Weathering Grief

Weathering Grief

We’ve experienced more grief as a nation this year than we ever imagined possible. Many have suffered heartbreaking personal losses which make the world’s darkness unbearable. We long for comfort. A breath of air above the merciless waves of pain. No matter what condolences our neighbors offer in an attempt to rescue us from sorrow, mourners cannot avoid the stormy surges of grief.

The well-loved twenty-third Psalm notes how we walk “through the valley of the shadow of death” (Psalm 23:4, NKJV).  We cannot avoid, walk around, or skip over the grief. The Psalm goes on to assure us of God’s presence with us during times of darkness and sorrow. We know the Lord empathizes and understands our pain because Jesus expressed in Gethsemane how he felt “exceedingly sorrowful, even to death” (Matthew 26:38, NKJV).

The Lord supports and sustains us in our suffering, but the heartache does not vanish altogether. Though we cannot entirely skip the season of grief, there are a few tips that can help mourners survive the tempest.

Validate your grief. When loss shatters normalcy, feeling normal no longer applies. Many feel rage, numbness, difficulty concentrating, and sensing the deceased person’s presence. Grief tempts you to believe you’ve lost your mind, but your actual loss throbs in your heart.

Recognize others grieve differently. Each storm-stricken heart makes its own attempt to right the careening world. While one appears numb, another family member might be slapped with a rogue tide of anger. Permit different grieving. Allow space when needed. Avoid adding family conflict to the pain.

Postpone big decisions. Amid thrashing wind and waves, the mind cannot see clearly enough to plot a logical course. Wait for mental clarity and peacefulness, at least a few months.

Assign buffers and boundaries. Employ a system or friend to filter communications. Set clear boundaries about conversations, visitation, and needs. Supportive people will appreciate direction. Unsupportive folks are best kept at a distance.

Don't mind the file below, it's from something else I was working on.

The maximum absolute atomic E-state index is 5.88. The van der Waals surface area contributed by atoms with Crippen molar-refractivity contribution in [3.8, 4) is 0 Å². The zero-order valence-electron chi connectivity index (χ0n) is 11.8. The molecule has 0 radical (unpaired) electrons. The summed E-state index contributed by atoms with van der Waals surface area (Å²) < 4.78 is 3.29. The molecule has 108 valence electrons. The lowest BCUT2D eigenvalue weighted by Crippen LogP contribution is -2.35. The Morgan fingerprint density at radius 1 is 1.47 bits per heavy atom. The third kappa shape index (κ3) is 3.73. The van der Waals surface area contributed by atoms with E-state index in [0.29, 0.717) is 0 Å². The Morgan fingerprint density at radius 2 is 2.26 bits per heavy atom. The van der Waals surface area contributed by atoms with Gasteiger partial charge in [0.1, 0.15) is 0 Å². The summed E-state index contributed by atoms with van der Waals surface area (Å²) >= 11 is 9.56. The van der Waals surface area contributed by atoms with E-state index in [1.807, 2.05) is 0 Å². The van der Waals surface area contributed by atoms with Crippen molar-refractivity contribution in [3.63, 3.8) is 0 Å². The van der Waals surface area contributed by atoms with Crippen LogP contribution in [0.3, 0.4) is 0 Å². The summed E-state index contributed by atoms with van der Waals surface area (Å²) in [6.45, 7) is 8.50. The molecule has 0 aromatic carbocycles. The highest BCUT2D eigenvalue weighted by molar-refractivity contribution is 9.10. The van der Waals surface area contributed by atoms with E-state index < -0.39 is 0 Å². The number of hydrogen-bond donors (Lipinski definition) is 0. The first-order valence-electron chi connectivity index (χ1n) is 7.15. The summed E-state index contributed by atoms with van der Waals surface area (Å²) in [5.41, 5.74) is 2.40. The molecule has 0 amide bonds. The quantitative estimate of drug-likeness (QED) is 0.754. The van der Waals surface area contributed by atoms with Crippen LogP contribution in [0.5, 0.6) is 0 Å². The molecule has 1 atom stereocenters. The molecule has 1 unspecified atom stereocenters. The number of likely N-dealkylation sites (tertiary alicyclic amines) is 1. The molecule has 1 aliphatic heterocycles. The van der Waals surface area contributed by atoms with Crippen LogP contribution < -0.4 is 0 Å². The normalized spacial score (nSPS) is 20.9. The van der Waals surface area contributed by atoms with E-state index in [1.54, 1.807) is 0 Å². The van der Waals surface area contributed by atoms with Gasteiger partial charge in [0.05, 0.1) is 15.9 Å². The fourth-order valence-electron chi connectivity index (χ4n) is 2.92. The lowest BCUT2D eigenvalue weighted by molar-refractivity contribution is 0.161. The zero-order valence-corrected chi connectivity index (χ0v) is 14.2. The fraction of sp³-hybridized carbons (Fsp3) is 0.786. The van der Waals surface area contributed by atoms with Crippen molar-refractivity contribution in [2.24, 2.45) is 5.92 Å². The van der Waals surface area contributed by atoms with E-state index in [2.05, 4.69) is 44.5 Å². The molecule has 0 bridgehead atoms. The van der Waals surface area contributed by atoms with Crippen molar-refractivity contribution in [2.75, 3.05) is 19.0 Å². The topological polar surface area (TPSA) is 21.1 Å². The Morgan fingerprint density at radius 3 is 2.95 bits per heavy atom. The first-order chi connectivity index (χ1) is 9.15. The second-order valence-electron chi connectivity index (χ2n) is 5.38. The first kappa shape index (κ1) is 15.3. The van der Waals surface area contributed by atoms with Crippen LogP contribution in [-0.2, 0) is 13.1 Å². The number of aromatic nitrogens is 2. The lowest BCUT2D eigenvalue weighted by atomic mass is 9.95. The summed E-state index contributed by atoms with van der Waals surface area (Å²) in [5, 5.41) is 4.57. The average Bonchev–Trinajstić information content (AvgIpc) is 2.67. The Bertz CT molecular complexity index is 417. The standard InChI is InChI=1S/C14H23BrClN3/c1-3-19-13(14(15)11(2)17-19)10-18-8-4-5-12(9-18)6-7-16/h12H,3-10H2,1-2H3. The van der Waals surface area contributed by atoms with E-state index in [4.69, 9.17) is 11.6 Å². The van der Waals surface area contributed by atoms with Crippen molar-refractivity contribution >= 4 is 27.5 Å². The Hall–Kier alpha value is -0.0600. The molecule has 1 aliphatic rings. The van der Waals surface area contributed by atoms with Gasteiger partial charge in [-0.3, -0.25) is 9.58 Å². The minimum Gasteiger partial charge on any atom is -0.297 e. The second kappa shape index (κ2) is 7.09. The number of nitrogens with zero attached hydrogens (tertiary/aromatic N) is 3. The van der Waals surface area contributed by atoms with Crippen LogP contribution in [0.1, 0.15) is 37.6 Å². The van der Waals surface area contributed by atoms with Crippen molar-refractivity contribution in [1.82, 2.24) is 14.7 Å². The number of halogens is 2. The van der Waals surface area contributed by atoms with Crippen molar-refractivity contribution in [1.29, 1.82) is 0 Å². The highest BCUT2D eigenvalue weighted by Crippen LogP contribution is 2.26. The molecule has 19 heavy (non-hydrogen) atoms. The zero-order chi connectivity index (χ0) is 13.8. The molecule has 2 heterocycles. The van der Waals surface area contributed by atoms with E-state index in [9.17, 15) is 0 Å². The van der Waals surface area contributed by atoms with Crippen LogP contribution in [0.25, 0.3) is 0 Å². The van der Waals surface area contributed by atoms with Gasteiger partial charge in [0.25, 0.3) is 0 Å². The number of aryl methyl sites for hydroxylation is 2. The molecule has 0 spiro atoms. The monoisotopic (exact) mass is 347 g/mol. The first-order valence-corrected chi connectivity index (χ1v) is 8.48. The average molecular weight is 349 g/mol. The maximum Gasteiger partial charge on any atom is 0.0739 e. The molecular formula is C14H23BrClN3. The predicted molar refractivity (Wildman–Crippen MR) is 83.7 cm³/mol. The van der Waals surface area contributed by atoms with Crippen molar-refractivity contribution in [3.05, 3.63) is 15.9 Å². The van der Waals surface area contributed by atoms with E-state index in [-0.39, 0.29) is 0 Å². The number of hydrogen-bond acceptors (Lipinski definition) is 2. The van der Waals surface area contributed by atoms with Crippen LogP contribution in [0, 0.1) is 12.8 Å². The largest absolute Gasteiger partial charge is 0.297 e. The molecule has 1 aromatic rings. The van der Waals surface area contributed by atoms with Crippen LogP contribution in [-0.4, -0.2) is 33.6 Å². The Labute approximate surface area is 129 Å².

Expect waves, not stages. After the initial shock, grief’s protesting and sorrowful waves can rotate in at any time. Even while recovering. Don’t pressure yourself to “get over” the stages by a certain date. Allow your heart the time it needs.

Permit emotional release, alone and with support. Give yourself personal time to weep and discharge anger. Find pillars and lean. Insightful friends and grief support groups can sustain you through rough waters.

Find a way to honor their memory. Attempts to bury memories deepen the pain and frustrate healing. You needn’t forget your beloved. Grant yourself permission to miss them. Honoring their memory sustains life in the wake of loss.

Allow yourself to look forward. Grief’s tempest won’t always threaten drowning. Bittersweet memories will return like salt-sprayed breezes flushing your senses. Loved ones etch blessings onto the walls of your heart—beauty deserving celebration. Mourn, as the waves come. Yet sail onward, noting the sparkle on the water’s choppy surface. Carry their legacy with you into a life of multiplying shared love and blessings.

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